In a splendid example of international cultural co-operation, today (8 November) the presidents of France and the United Arab Emirates (UAE) are inaugurating Louvre Abu Dhabi, whose latticed dome apparently floats over the medina of buildings that make up the museum. Inside they will see paintings of the utmost fame lent from Paris, such as La Belle Ferronnière (around 1490) by Leonardo and David’s Napoleon crossing the Alps (1803), as well as the 600 or so works that Abu Dhabi has bought since the project was agreed in 2007.
Among them are a Qur’an, a Gothic Bible and a Torah that are given equal prominence in the Gallery of Universal Religions. As you walk through the galleries, you will find other masterpieces created in the service of their various religions.
We in the West should be rejoicing at this very deliberate and prominent exhibition of ecumenical acceptance by the UAE, because elsewhere in the Middle East, the age-old cohabitation of Muslims with Christians and Jews has been destroyed in just a few years as Salafists and their violent followers, such as Islamic State, proclaimed jihad against other religions.
Louvre Abu Dhabi is consciously opposing this with its universal approach, which derives from the open-mindedness of the founder of the UAE, Sheikh Zayed bin Sultan al Nahyan, whose views are still venerated today, 13 years after his death. One of his sayings was: “Islam rejects violence practised by terrorists who kill their brethren and commit despicable actions under the shelter of religion; Islam dissociates itself strictly from these people and their actions.”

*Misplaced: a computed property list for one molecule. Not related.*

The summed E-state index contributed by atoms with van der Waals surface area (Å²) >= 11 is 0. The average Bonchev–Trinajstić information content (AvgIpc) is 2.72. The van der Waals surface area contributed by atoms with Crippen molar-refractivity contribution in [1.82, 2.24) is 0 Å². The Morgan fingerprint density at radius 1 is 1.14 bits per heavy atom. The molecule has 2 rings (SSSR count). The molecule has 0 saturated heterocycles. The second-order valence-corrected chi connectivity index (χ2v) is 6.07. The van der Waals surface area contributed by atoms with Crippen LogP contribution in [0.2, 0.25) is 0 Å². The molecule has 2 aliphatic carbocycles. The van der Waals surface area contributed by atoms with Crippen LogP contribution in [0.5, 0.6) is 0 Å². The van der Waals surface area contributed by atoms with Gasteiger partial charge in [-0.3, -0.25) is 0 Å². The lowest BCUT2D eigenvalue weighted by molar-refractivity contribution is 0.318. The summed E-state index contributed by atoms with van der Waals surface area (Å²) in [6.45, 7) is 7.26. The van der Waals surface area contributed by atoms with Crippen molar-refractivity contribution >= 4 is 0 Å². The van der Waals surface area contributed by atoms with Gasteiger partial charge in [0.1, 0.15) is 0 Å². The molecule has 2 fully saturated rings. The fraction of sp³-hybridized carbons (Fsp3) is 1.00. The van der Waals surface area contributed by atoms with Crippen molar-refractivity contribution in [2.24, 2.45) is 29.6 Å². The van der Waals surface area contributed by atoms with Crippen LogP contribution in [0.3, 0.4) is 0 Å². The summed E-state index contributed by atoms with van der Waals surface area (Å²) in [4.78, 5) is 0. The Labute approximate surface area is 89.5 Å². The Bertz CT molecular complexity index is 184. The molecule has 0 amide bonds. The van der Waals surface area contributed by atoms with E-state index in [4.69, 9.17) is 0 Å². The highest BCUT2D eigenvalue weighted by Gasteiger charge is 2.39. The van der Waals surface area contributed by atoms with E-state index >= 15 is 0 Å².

It is no coincidence that last December, at a conference convoked in Abu Dhabi, his son, Sheikh Mohammed bin Zayed Al Nahyan, the Crown Prince of Abu Dhabi, denounced the destruction of heritage sites by terrorists and illicit trade in antiquities by groups “that aim to obliterate the international heritage of humanity, and who are rejected by all God-given religions and human nature”, as he put up money for damaged monuments to be restored. Sheikh Mohammed, together with his brother Sheikh Abdullah, the minister of foreign affairs, is the prime mover behind Louvre Abu Dhabi.
Of course, the message of this universal museum will be of little use if there is no one to hear it. Westerners frequently assume that Louvre Abu Dhabi and the other museums planned for Saadiyat Island will have little connection with the local population and are being built mainly for the tourists. This is condescending and untrue. In slightly over ten years, the Abu Dhabi authorities have sponsored exhibitions, an art fair, artists, art prizes, arts courses and residencies. All this, combined with the rise of the neighbouring emirates of Dubai as a commercial art centre and Sharjah as the biennial queen of the Middle East, plus the creation of a UAE pavilion at the Venice Biennale, means that there is now a local public eager to see what the architect Jean Nouvel’s masterpiece has to offer. Emirati curators have been trained and Hissa Al Dhaheri, the female deputy director, has devised an educational programme that reaches as far as the remoter eastern emirates. The national curriculum has been modified to embrace art, creative studies and the museum.
There remains a shadow to this sunny picture, which is the question of workers’ rights. Although the treatment of the men (mostly from the Indian subcontinent) who have built the museum has improved over the past decade, there are still important areas that need to be reformed, such as the establishment of a minimum wage. It would be an improvement in the social fabric of the UAE even greater than the creation of the museums if this situation could evolve for the better when it is the turn of the Zayed National Museum to be built.
• Anna Somers Cocks is the founder-editor and chairman of The Art Newspaper